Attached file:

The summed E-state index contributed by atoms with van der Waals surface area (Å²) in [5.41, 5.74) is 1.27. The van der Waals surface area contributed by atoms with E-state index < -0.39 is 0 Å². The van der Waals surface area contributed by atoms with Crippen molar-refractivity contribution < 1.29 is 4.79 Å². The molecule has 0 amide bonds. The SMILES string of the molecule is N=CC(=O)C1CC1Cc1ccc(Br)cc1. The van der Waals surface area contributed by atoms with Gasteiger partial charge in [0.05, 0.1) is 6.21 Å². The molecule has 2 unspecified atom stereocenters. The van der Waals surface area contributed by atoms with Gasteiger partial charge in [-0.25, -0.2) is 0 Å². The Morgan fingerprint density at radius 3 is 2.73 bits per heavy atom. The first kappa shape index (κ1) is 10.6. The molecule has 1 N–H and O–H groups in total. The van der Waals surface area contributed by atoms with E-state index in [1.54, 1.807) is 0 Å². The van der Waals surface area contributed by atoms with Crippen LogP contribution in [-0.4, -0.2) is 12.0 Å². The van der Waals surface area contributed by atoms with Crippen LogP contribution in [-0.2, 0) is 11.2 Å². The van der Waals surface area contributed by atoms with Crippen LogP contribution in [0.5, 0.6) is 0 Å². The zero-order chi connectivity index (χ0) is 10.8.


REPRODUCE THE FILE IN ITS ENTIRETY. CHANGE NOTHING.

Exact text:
The summed E-state index contributed by atoms with van der Waals surface area (Å²) in [5.41, 5.74) is 1.27. The van der Waals surface area contributed by atoms with E-state index < -0.39 is 0 Å². The van der Waals surface area contributed by atoms with Crippen molar-refractivity contribution < 1.29 is 4.79 Å². The molecule has 0 amide bonds. The SMILES string of the molecule is N=CC(=O)C1CC1Cc1ccc(Br)cc1. The van der Waals surface area contributed by atoms with Gasteiger partial charge in [0.05, 0.1) is 6.21 Å². The molecule has 2 unspecified atom stereocenters. The van der Waals surface area contributed by atoms with Gasteiger partial charge in [-0.25, -0.2) is 0 Å². The Morgan fingerprint density at radius 3 is 2.73 bits per heavy atom. The first kappa shape index (κ1) is 10.6. The molecule has 1 N–H and O–H groups in total. The van der Waals surface area contributed by atoms with E-state index in [1.54, 1.807) is 0 Å². The van der Waals surface area contributed by atoms with Crippen LogP contribution in [-0.4, -0.2) is 12.0 Å². The van der Waals surface area contributed by atoms with Crippen LogP contribution in [-0.2, 0) is 11.2 Å². The van der Waals surface area contributed by atoms with Crippen LogP contribution in [0.5, 0.6) is 0 Å². The zero-order chi connectivity index (χ0) is 10.8.